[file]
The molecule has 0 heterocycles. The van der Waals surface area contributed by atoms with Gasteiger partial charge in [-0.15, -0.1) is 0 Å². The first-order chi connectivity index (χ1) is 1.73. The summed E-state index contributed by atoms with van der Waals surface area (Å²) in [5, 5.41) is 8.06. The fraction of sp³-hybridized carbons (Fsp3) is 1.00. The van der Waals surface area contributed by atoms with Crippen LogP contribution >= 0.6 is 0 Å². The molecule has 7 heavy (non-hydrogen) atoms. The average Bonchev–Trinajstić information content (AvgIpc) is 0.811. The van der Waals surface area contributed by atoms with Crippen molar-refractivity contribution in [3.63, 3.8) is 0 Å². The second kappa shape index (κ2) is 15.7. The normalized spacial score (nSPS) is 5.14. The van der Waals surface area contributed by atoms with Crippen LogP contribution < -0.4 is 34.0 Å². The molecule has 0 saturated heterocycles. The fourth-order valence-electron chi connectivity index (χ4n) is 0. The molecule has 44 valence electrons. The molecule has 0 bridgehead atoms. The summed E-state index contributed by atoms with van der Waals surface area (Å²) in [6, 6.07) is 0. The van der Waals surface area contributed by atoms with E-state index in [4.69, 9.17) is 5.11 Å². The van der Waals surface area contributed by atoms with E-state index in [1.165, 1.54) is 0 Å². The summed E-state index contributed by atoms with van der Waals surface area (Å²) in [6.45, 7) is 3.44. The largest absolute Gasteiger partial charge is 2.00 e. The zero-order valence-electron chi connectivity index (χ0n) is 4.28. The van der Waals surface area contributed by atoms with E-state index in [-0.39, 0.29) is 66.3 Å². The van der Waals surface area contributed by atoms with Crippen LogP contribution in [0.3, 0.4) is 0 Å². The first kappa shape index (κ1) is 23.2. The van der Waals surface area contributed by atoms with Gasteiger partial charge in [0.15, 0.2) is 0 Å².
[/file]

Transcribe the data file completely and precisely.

The molecule has 0 heterocycles. The van der Waals surface area contributed by atoms with Gasteiger partial charge in [-0.15, -0.1) is 0 Å². The first-order chi connectivity index (χ1) is 1.73. The summed E-state index contributed by atoms with van der Waals surface area (Å²) in [5, 5.41) is 8.06. The fraction of sp³-hybridized carbons (Fsp3) is 1.00. The van der Waals surface area contributed by atoms with Crippen LogP contribution >= 0.6 is 0 Å². The molecule has 7 heavy (non-hydrogen) atoms. The average Bonchev–Trinajstić information content (AvgIpc) is 0.811. The van der Waals surface area contributed by atoms with Crippen molar-refractivity contribution in [3.63, 3.8) is 0 Å². The second kappa shape index (κ2) is 15.7. The normalized spacial score (nSPS) is 5.14. The van der Waals surface area contributed by atoms with Crippen LogP contribution < -0.4 is 34.0 Å². The molecule has 0 saturated heterocycles. The fourth-order valence-electron chi connectivity index (χ4n) is 0. The molecule has 44 valence electrons. The molecule has 0 bridgehead atoms. The summed E-state index contributed by atoms with van der Waals surface area (Å²) in [6, 6.07) is 0. The van der Waals surface area contributed by atoms with E-state index in [4.69, 9.17) is 5.11 Å². The van der Waals surface area contributed by atoms with E-state index in [1.165, 1.54) is 0 Å². The summed E-state index contributed by atoms with van der Waals surface area (Å²) in [6.45, 7) is 3.44. The largest absolute Gasteiger partial charge is 2.00 e. The zero-order valence-electron chi connectivity index (χ0n) is 4.28. The van der Waals surface area contributed by atoms with E-state index in [-0.39, 0.29) is 66.3 Å². The van der Waals surface area contributed by atoms with Crippen LogP contribution in [0.3, 0.4) is 0 Å². The first kappa shape index (κ1) is 23.2. The van der Waals surface area contributed by atoms with Gasteiger partial charge in [0.15, 0.2) is 0 Å².